WACKER: On TikTok Bill, Lawmakers Vote ‘Yes’ Or ‘Yass’


Mike Wacker Contributor
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Does the Chinese Communist Party (CCP) have a right to control the content that 170 million Americans see (or do not see) on TikTok? According to the House of Representatives, the answer is a resounding no. In a 352-65 vote, they passed a bill that would force the CCP to divest TikTok; if the CCP refused to divest TikTok, TikTok would be banned.

On this issue, the key question is whether you can trust the CCP. In communist China, there is no private sector. While there are technically “private companies” in China — in the same sense that there are technically “democratic elections” in Russia — under Chinese law, these companies must obey the dictates of the CCP. Chinese businessmen who criticize the CCP, such as tech icon Jack Ma, have a curious habit of “disappearing.”

TikTok’s parent company, ByteDance, is a Chinese company; the CCP effectively controls TikTok.

Thus, it’s hardly surprising when you see stories about TikTok spying on journalists, or when a TikTok employee says, “Everything is seen in China.” TikTok tried to position Project Texas as the answer to these concerns, but you can only trust Project Texas if you trust the CCP. A report on the failures of Project Texas from The Wall Street Journal confirmed that, in fact, you cannot trust the CCP.

Some have raised First Amendment concerns, but those also miss the mark. While the CCP has a First Amendment right to create a TikTok account, it does not have a First Amendment right to control the content that over 170 million American see on TikTok.

According to a report from the nonpartisan Congressional Research Services, Congress has a history of passing laws that restrict foreign ownership of mass communications media, such as radio or broadcast. It suffices to say that TikTok is also a mass communications media.

Moreover, the TikTok bill only targets social media apps that are controlled by foreign adversaries like China, Russia, Iran, or North Korea. It could not be used against Twitter, since that app is American-owned.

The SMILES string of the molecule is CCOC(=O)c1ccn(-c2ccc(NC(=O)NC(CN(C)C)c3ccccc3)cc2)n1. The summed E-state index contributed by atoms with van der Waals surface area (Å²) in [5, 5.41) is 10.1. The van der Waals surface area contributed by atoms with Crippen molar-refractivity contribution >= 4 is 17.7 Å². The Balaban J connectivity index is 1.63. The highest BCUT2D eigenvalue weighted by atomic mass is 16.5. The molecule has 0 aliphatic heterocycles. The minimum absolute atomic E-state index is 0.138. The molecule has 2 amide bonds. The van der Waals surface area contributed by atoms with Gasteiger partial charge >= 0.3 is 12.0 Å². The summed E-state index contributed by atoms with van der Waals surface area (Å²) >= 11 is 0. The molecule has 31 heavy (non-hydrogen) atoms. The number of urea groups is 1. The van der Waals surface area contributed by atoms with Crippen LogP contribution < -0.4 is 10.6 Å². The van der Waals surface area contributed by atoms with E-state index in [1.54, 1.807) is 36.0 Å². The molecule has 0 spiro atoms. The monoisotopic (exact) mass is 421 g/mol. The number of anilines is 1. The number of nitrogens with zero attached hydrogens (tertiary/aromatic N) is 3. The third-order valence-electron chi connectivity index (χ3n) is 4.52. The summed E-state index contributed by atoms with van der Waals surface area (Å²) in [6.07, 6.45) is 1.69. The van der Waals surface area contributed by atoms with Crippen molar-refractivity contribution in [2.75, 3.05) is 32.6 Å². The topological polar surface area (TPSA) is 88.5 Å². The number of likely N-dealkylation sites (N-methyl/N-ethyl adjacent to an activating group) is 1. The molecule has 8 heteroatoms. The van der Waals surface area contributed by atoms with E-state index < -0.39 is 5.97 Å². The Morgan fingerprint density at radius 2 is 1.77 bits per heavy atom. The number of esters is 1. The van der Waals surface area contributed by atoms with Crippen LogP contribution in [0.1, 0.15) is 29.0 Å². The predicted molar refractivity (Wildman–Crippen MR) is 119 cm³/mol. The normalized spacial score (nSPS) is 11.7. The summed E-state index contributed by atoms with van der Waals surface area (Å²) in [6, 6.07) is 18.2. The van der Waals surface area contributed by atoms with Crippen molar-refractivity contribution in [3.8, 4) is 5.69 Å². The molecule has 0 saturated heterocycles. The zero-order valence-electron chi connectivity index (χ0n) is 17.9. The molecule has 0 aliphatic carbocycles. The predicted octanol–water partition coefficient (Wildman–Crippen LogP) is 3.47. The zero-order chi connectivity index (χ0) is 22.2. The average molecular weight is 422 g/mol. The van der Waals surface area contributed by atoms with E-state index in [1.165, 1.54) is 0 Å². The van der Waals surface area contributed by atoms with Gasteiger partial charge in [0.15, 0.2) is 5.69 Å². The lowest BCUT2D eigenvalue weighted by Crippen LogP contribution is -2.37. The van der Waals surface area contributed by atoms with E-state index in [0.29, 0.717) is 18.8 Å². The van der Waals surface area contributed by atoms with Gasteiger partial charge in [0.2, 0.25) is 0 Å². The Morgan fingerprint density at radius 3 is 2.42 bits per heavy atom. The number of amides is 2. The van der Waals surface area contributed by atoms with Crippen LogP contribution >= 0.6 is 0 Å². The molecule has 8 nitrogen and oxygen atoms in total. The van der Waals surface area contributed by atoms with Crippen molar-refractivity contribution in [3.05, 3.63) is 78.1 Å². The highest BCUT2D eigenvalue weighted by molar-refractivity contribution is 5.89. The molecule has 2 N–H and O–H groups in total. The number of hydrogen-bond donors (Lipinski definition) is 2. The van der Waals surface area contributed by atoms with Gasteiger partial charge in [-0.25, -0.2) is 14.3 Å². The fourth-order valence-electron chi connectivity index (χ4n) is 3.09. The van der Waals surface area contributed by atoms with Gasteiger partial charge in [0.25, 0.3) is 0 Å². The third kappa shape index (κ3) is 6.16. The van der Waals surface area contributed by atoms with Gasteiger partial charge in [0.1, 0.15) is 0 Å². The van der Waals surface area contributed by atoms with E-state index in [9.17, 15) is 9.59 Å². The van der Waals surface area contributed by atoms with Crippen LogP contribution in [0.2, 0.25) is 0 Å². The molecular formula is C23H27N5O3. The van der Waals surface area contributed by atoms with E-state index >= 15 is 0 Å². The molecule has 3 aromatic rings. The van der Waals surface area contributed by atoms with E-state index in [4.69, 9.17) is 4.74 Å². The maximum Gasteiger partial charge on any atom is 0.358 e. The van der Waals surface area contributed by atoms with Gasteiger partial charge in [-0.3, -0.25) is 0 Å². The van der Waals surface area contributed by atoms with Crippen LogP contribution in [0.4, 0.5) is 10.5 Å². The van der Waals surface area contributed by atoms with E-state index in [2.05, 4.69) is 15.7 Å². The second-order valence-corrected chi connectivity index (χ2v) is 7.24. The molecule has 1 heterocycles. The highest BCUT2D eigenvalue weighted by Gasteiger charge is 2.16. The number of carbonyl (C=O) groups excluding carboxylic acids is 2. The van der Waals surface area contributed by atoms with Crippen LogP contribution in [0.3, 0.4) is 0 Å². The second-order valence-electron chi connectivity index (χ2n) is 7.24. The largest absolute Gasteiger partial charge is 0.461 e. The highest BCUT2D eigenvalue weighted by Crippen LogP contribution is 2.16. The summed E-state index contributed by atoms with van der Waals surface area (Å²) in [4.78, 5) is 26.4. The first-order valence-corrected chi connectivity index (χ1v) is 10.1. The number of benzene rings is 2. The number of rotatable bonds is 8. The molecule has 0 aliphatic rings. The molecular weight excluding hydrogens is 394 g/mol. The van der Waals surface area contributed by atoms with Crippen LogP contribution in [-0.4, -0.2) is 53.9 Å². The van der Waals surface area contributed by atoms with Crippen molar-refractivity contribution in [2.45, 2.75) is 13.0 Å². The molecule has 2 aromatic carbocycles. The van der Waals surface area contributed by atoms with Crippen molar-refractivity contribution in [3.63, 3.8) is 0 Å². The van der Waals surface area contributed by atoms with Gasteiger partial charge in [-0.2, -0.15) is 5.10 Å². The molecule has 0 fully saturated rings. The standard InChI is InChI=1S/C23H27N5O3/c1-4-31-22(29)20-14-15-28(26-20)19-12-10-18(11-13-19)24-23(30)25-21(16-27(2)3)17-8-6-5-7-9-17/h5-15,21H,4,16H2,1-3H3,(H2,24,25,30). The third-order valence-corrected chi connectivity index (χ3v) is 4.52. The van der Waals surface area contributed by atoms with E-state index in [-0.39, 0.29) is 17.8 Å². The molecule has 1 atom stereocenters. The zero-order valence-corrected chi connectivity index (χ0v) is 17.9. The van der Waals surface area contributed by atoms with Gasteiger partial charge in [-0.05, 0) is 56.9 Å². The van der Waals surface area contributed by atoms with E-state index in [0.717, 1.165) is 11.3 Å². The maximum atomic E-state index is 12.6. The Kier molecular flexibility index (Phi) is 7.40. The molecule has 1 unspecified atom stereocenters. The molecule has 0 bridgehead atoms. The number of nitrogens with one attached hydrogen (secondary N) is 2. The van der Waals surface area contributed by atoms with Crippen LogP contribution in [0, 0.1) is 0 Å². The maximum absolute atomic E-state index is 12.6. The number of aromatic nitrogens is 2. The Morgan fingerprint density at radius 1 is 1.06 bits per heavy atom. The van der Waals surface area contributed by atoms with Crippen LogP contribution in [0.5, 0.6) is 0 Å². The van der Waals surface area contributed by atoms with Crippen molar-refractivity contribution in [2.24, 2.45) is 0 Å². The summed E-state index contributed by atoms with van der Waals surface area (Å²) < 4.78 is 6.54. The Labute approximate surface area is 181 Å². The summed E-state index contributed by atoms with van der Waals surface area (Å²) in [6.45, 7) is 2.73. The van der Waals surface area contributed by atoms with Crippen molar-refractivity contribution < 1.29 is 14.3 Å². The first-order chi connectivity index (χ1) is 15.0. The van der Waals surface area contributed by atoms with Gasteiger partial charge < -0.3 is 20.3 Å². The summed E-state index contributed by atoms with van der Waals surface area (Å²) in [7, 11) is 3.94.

Nonetheless, there are some American “interests” in opposing the TikTok bill: Republican megadonor Jeff Yass has a $33 billion stake in TikTok. According to the New York Post, Yass “bullied” lawmakers, threatening to pull funding for them if they supported the TikTok bill.

Republican Kentucky Sen. Rand Paul is one of most vocal critics of the TikTok bill, but it should also be noted that Yass donated $6 million to Paul’s PAC in 2023 alone. Former presidential candidate Vivek Ramaswamy flip-flopped on TikTok days after calling it “digital fentanyl.” His PAC has received $4.8 million from Jeff Yass.

Yass also recently mended fences with Donald Trump. Some speculate that this may have played a role in Trump’s apparent about-face on TikTok, which happened days after Trump met with Yass; Trump tried to ban TikTok when he was president. However, it should be noted that Trump did not send anyone to Washington to lobby against the TikTok bill. So maybe he just wants to be seen opposing the legislation, not to actually kill it.

Yass is also vice chairman of the Cato Institute, and his Susquehanna Foundation donated $3 million to Cato in 2022, according to their most recent 990 form. One Cato scholar recently made the astonishing claim that there is “no hard evidence that Chinese authorities have ever surveilled American data.” The journalists TikTok spied on would beg to differ.

When a staffer for Sen. Paul, Ximena Barreto, promoted this false claim from Cato, she stealth-edited and then deleted her tweet after I called her out for promoting obvious misinformation about national security threats. To make matters worse, Barreto is an external affairs director for the homeland security committee.

And Yass is not the only billionaire with ties to China. Elon Musk also vocally opposed the TikTok bill, but he has his own set of entanglements in China via Tesla. When Bari Weiss pressed him about those entanglements, Musk became annoyed and eventually said that there are “two sides” to China’s genocide of the Uyghurs.

If Musk — who touts himself as the champion of free speech — cannot speak freely about the Uyghur genocide for fear of what the Communist Chinese Party might do to Tesla, then perhaps its not a good idea to let the CCP control the content that over 170 million Americans see on TikTok.

Mike Wacker is a software engineer and technologist who has previously served as tech fellow in Congress. Follow him on X.com at @m_wacker.

The views and opinions expressed in this commentary are those of the author and do not reflect the official position of the Daily Caller.